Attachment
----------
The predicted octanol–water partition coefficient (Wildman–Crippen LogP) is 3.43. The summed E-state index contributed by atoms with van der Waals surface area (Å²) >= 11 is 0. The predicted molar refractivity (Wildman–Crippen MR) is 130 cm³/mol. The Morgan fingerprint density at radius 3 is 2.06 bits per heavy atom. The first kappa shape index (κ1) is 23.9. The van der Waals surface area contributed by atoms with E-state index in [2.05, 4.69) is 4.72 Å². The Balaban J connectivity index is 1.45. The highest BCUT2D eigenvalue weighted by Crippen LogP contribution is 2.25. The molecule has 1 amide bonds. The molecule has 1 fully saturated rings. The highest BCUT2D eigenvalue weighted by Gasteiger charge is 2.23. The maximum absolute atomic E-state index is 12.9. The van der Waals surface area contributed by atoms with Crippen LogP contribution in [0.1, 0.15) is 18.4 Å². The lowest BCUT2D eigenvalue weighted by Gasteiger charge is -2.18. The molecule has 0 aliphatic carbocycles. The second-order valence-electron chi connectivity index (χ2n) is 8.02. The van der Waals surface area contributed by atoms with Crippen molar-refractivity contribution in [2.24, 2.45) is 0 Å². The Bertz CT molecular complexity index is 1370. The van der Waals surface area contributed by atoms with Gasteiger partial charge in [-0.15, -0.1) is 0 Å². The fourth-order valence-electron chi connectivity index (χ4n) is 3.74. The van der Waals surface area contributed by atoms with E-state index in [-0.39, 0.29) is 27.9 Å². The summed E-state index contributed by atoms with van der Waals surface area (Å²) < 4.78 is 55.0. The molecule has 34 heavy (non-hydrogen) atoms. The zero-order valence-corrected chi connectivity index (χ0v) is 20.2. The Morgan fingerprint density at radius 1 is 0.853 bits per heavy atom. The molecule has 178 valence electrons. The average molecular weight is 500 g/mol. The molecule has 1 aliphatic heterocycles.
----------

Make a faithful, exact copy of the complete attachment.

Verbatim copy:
The predicted octanol–water partition coefficient (Wildman–Crippen LogP) is 3.43. The summed E-state index contributed by atoms with van der Waals surface area (Å²) >= 11 is 0. The predicted molar refractivity (Wildman–Crippen MR) is 130 cm³/mol. The Morgan fingerprint density at radius 3 is 2.06 bits per heavy atom. The first kappa shape index (κ1) is 23.9. The van der Waals surface area contributed by atoms with E-state index in [2.05, 4.69) is 4.72 Å². The Balaban J connectivity index is 1.45. The highest BCUT2D eigenvalue weighted by Crippen LogP contribution is 2.25. The molecule has 1 amide bonds. The molecule has 1 fully saturated rings. The highest BCUT2D eigenvalue weighted by Gasteiger charge is 2.23. The maximum absolute atomic E-state index is 12.9. The van der Waals surface area contributed by atoms with Crippen LogP contribution in [0.1, 0.15) is 18.4 Å². The lowest BCUT2D eigenvalue weighted by Gasteiger charge is -2.18. The molecule has 0 aliphatic carbocycles. The second-order valence-electron chi connectivity index (χ2n) is 8.02. The van der Waals surface area contributed by atoms with Crippen molar-refractivity contribution in [2.24, 2.45) is 0 Å². The Bertz CT molecular complexity index is 1370. The van der Waals surface area contributed by atoms with Gasteiger partial charge in [-0.15, -0.1) is 0 Å². The fourth-order valence-electron chi connectivity index (χ4n) is 3.74. The van der Waals surface area contributed by atoms with E-state index in [-0.39, 0.29) is 27.9 Å². The summed E-state index contributed by atoms with van der Waals surface area (Å²) < 4.78 is 55.0. The molecule has 34 heavy (non-hydrogen) atoms. The zero-order valence-corrected chi connectivity index (χ0v) is 20.2. The Morgan fingerprint density at radius 1 is 0.853 bits per heavy atom. The molecule has 178 valence electrons. The average molecular weight is 500 g/mol. The molecule has 1 aliphatic heterocycles.